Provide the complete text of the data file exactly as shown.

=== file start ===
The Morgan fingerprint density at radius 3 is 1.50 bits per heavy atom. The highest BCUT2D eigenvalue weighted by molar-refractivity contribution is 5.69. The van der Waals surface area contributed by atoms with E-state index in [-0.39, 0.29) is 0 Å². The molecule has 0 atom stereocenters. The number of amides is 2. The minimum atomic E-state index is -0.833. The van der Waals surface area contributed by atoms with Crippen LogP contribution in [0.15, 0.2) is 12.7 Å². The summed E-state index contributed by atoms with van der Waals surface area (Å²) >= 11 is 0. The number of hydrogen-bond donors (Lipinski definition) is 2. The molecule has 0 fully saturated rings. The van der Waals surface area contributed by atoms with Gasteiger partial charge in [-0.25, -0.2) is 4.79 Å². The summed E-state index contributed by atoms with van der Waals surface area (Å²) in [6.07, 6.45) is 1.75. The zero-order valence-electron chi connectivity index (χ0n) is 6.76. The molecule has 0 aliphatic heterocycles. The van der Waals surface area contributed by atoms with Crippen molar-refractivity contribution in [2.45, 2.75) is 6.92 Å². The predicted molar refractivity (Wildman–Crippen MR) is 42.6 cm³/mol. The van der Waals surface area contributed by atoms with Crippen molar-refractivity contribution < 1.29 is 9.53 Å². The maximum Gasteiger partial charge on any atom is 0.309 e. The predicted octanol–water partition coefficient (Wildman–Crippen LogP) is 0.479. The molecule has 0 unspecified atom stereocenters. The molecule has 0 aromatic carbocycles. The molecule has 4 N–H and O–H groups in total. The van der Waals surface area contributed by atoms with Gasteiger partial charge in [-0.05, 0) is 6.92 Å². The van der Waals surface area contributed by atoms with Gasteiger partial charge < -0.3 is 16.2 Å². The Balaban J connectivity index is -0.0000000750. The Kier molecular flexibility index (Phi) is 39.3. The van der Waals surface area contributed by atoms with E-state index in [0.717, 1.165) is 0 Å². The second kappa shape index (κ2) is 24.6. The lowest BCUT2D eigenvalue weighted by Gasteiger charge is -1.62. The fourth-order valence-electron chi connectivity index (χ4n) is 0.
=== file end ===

The Morgan fingerprint density at radius 3 is 1.50 bits per heavy atom. The highest BCUT2D eigenvalue weighted by molar-refractivity contribution is 5.69. The van der Waals surface area contributed by atoms with E-state index in [-0.39, 0.29) is 0 Å². The molecule has 0 atom stereocenters. The number of amides is 2. The minimum atomic E-state index is -0.833. The van der Waals surface area contributed by atoms with Crippen LogP contribution in [0.15, 0.2) is 12.7 Å². The summed E-state index contributed by atoms with van der Waals surface area (Å²) >= 11 is 0. The number of hydrogen-bond donors (Lipinski definition) is 2. The molecule has 0 fully saturated rings. The van der Waals surface area contributed by atoms with Gasteiger partial charge in [-0.25, -0.2) is 4.79 Å². The summed E-state index contributed by atoms with van der Waals surface area (Å²) in [6.07, 6.45) is 1.75. The zero-order valence-electron chi connectivity index (χ0n) is 6.76. The molecule has 0 aliphatic heterocycles. The van der Waals surface area contributed by atoms with Crippen molar-refractivity contribution in [2.45, 2.75) is 6.92 Å². The predicted molar refractivity (Wildman–Crippen MR) is 42.6 cm³/mol. The van der Waals surface area contributed by atoms with Crippen molar-refractivity contribution < 1.29 is 9.53 Å². The maximum Gasteiger partial charge on any atom is 0.309 e. The predicted octanol–water partition coefficient (Wildman–Crippen LogP) is 0.479. The molecule has 0 unspecified atom stereocenters. The molecule has 0 aromatic carbocycles. The molecule has 4 N–H and O–H groups in total. The van der Waals surface area contributed by atoms with Gasteiger partial charge in [-0.05, 0) is 6.92 Å². The van der Waals surface area contributed by atoms with Gasteiger partial charge < -0.3 is 16.2 Å². The Balaban J connectivity index is -0.0000000750. The Kier molecular flexibility index (Phi) is 39.3. The van der Waals surface area contributed by atoms with E-state index in [0.717, 1.165) is 0 Å². The second kappa shape index (κ2) is 24.6. The lowest BCUT2D eigenvalue weighted by Gasteiger charge is -1.62. The fourth-order valence-electron chi connectivity index (χ4n) is 0.